Leptospirosis and Pets
By Dr. Ian Kupkee
While Leptospirosis is found all over the United States, the bacteria thrives in warm, subtropical climates. It can survive for long periods of time in standing water, including pet bowls that are left outdoors. Humans are also at risk; Florida reported four human cases of Leptospirosis in 2015, one of which was here in Miami-Dade County. Left untreated, Leptospirosis attacks the liver, kidneys, and lungs. It is nearly always fatal. Thankfully, there is a canine vaccine to protect our pets from this nasty bug. It is often included in the Distemper combination vaccine, and has a one-year duration of immunity. If you are unsure as to whether or not your dog is protected, call your vet and find out if their vaccines are up to date. Your veterinary team can advise you on how to best defend your pet from this increasingly common, and deadly infectious disease.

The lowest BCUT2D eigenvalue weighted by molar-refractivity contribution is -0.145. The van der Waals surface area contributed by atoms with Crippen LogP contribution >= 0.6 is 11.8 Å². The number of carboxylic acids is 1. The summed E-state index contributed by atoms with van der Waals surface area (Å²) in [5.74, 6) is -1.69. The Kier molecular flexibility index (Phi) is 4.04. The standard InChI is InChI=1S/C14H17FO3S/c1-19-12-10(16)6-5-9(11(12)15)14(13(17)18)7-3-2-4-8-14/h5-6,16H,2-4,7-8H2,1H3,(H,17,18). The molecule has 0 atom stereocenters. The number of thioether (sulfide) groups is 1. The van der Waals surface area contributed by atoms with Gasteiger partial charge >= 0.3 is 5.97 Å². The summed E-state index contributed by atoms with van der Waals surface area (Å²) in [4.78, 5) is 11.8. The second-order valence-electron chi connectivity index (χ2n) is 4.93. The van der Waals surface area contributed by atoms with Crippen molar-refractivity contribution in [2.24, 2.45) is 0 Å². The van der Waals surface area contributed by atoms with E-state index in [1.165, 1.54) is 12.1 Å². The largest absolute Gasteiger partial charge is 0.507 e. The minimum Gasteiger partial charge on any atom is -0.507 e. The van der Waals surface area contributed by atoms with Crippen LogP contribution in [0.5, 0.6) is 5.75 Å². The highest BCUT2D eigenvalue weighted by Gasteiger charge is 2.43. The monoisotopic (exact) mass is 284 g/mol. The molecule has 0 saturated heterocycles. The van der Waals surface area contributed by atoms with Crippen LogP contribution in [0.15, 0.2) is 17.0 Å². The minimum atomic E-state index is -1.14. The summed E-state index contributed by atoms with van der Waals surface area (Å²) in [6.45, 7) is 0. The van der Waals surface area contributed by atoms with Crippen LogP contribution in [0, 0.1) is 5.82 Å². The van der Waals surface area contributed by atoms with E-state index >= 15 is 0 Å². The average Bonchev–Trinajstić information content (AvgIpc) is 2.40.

As South Florida temperatures begin to rise, the veterinary community is likely to see an uptick in cases of Leptospirosis. Leptospirosis is caused by a bacteria which is spread through the urine of wild mammals. Although rats are the most common carriers, it is also spread by opossums, mice, skunks, squirrels, and raccoons. While cats are capable of contracting Leptospirosis, feline cases of the disease are extremely rare. Dogs, on the other hand, are always keen to explore the scents associated with wild animals. This common practice of â€œchecking pee-mailâ€ is often how our pets come into contact with this potentially deadly pathogen.
|Raccoons are some of the most common carriers of Leptospirosis|